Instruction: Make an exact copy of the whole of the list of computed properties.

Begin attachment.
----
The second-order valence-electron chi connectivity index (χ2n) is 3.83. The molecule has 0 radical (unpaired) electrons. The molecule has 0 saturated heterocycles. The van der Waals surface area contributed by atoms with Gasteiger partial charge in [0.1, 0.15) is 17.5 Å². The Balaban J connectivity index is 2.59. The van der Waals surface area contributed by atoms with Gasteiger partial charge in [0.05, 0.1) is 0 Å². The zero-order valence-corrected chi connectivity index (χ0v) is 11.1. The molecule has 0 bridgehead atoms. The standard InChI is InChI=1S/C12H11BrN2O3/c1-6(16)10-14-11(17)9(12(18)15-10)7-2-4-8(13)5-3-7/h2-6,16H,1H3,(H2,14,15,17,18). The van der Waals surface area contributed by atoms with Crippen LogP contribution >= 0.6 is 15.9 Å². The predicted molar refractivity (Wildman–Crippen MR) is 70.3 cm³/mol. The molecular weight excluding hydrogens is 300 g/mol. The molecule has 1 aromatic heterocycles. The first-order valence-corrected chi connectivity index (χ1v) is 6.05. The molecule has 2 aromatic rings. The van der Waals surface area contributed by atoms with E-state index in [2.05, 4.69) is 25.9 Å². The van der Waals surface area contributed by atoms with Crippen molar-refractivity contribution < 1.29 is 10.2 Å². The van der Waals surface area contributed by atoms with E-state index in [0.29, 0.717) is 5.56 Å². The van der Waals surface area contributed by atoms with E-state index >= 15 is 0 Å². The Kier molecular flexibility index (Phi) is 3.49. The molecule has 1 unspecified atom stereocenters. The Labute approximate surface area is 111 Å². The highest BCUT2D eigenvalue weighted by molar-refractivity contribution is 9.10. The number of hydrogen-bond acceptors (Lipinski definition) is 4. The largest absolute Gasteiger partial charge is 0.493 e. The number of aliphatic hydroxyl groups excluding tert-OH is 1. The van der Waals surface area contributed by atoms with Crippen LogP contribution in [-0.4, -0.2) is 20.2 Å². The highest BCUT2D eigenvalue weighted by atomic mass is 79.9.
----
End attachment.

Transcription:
The second-order valence-electron chi connectivity index (χ2n) is 3.83. The molecule has 0 radical (unpaired) electrons. The molecule has 0 saturated heterocycles. The van der Waals surface area contributed by atoms with Gasteiger partial charge in [0.1, 0.15) is 17.5 Å². The Balaban J connectivity index is 2.59. The van der Waals surface area contributed by atoms with Gasteiger partial charge in [0.05, 0.1) is 0 Å². The zero-order valence-corrected chi connectivity index (χ0v) is 11.1. The molecule has 0 bridgehead atoms. The standard InChI is InChI=1S/C12H11BrN2O3/c1-6(16)10-14-11(17)9(12(18)15-10)7-2-4-8(13)5-3-7/h2-6,16H,1H3,(H2,14,15,17,18). The van der Waals surface area contributed by atoms with Crippen LogP contribution >= 0.6 is 15.9 Å². The predicted molar refractivity (Wildman–Crippen MR) is 70.3 cm³/mol. The molecular weight excluding hydrogens is 300 g/mol. The molecule has 1 aromatic heterocycles. The first-order valence-corrected chi connectivity index (χ1v) is 6.05. The molecule has 2 aromatic rings. The van der Waals surface area contributed by atoms with E-state index in [2.05, 4.69) is 25.9 Å². The van der Waals surface area contributed by atoms with Crippen molar-refractivity contribution < 1.29 is 10.2 Å². The van der Waals surface area contributed by atoms with E-state index in [0.29, 0.717) is 5.56 Å². The van der Waals surface area contributed by atoms with E-state index >= 15 is 0 Å². The Kier molecular flexibility index (Phi) is 3.49. The molecule has 1 unspecified atom stereocenters. The Labute approximate surface area is 111 Å². The highest BCUT2D eigenvalue weighted by molar-refractivity contribution is 9.10. The number of hydrogen-bond acceptors (Lipinski definition) is 4. The largest absolute Gasteiger partial charge is 0.493 e. The number of aliphatic hydroxyl groups excluding tert-OH is 1. The van der Waals surface area contributed by atoms with Crippen LogP contribution in [-0.4, -0.2) is 20.2 Å². The highest BCUT2D eigenvalue weighted by atomic mass is 79.9.